TV Station Groups Post Huge Gains


For the fourth consecutive quarter in a row, major TV station groups posted eye-popping double-digit gains -- and saw rising profit margins, some nearing performance levels of the 1980s and 1990s.

New York-based media investment/adviser M.C. Alcamo & Co. says profit margins for TV stations grew by 10 points to 40% for some 15 broadcasting companies it covers in the fourth quarter of 2010. This was versus a 30% profit margin number in fourth-quarter 2009.

These results near the 50% or greater gains that virtually all TV station groups had garnered decades ago. Some, like Sinclair Broadcast Group and Meredith Corp., got to this magical mark, posting the quarter's highest profit margins of 51% for all TV companies.

For the 15 broadcasting companies it covers, M.C. Alcamo says revenues rose 27.1% to $371.8 million -- in part helped by the turnaround from major ad categories such as automotive marketers, as well as a surging political ad market.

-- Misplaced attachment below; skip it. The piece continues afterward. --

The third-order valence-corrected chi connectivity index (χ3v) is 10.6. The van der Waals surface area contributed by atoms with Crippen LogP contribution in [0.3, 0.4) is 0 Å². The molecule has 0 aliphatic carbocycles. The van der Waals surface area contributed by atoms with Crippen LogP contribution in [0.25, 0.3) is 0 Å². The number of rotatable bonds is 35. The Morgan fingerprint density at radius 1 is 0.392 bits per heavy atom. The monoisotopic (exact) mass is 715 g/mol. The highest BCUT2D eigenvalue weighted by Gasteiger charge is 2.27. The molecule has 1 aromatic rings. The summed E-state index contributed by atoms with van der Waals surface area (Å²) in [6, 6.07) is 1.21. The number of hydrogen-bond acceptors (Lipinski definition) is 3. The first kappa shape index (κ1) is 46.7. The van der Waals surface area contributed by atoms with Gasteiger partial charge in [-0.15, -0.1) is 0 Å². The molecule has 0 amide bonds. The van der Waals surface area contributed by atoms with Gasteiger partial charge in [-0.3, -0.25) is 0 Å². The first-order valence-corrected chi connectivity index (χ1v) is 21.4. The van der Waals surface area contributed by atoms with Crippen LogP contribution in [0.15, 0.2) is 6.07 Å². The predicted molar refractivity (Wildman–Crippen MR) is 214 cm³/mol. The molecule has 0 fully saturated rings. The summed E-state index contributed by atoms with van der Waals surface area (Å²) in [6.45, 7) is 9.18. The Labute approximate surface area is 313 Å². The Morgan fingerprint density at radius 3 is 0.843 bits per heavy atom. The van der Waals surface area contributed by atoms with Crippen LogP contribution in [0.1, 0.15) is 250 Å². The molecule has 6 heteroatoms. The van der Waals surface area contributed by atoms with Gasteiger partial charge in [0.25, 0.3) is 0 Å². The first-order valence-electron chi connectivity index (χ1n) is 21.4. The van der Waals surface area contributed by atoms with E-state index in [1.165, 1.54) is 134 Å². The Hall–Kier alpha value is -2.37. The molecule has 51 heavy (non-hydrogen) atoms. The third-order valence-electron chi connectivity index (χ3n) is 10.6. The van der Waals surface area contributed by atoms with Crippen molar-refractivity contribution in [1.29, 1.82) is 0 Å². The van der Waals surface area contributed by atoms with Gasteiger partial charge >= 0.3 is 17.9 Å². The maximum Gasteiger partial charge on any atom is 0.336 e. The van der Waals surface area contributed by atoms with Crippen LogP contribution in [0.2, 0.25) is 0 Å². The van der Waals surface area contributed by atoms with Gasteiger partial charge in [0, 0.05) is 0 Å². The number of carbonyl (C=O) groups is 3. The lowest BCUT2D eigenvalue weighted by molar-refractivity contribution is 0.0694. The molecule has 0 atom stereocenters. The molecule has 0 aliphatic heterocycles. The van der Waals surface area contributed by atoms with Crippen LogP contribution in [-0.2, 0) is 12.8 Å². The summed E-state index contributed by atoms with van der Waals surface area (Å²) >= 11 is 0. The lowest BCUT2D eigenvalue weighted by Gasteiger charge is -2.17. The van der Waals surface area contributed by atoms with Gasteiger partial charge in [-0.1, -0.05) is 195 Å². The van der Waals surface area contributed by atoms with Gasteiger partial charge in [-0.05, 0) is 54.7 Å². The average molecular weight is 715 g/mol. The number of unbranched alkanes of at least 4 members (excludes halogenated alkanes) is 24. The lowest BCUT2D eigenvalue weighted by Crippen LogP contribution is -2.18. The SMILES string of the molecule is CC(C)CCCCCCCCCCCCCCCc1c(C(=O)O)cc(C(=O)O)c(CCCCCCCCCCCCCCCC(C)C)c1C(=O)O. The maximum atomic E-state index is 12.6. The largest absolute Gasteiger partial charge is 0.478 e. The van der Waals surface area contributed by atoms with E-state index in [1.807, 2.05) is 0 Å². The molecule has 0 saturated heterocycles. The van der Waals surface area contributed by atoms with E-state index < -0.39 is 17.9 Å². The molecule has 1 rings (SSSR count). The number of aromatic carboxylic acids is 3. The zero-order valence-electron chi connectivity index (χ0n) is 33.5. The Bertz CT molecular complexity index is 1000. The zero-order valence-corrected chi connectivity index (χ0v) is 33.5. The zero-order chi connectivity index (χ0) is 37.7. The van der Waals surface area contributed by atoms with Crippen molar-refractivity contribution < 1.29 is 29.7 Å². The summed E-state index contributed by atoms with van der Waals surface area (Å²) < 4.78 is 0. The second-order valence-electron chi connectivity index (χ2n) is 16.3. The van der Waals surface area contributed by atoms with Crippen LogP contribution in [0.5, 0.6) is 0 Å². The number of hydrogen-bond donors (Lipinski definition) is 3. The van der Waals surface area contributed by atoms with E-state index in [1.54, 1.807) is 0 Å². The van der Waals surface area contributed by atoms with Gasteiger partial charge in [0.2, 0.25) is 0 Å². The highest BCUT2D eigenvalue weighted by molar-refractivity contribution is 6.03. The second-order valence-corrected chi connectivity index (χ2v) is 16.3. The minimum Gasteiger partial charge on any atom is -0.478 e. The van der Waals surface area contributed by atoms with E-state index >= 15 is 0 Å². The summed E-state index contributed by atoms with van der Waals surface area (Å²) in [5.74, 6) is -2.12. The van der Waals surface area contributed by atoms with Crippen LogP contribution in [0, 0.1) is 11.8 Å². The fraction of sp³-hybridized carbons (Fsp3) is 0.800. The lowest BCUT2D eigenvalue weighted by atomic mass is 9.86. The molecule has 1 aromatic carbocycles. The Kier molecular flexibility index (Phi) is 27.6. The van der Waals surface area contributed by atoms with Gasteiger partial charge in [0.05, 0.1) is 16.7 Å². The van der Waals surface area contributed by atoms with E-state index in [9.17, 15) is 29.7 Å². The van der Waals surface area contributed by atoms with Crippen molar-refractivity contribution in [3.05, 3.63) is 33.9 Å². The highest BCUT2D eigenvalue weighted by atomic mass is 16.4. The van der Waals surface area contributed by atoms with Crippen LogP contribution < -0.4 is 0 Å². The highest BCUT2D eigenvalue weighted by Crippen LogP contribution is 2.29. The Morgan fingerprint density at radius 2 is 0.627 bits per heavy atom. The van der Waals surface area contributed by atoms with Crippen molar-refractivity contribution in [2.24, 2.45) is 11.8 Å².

The best performers: Fisher Communications grew 49% in revenue to $18.9 million; Gray Television added on 47.8% to $37.1 million.

Alcamo covers seven "pure play" broadcasters: Belo Corp, Entravision Communications, Fisher Communications, Gray Television, Lin Television, Nexstar Broadcasting and Sinclair Broadcast Group. Eight other multimedia companies are also followed: Gannett Company, Journal Communications, Meredith, Media General, McGraw-Hill Companies, Saga Communications, E.W. Scripps and Washington Post Co.

"The unusually strong profits will likely be utilized in three ways," says Michael Alcamo, president of M.C. Alcamo & Co. First, he says many broadcasters will continue to pay down outstanding debt. Plus, many will set aside these big cash reserves for strategic investments. Third, stations will look to upgrade station infrastructure, such as HD technology.

1 comment about "TV Station Groups Post Huge Gains".
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  1. Douglas Ferguson from College of Charleston, March 29, 2011 at 11:22 a.m.

    Question: Is this because stations suffered losses after the 2008-2009 collapse and then let so many employees go? When the revenue came back, are higher profits mostly attributable to lower payroll expense? Or is revenue up that much over, say, 2007?

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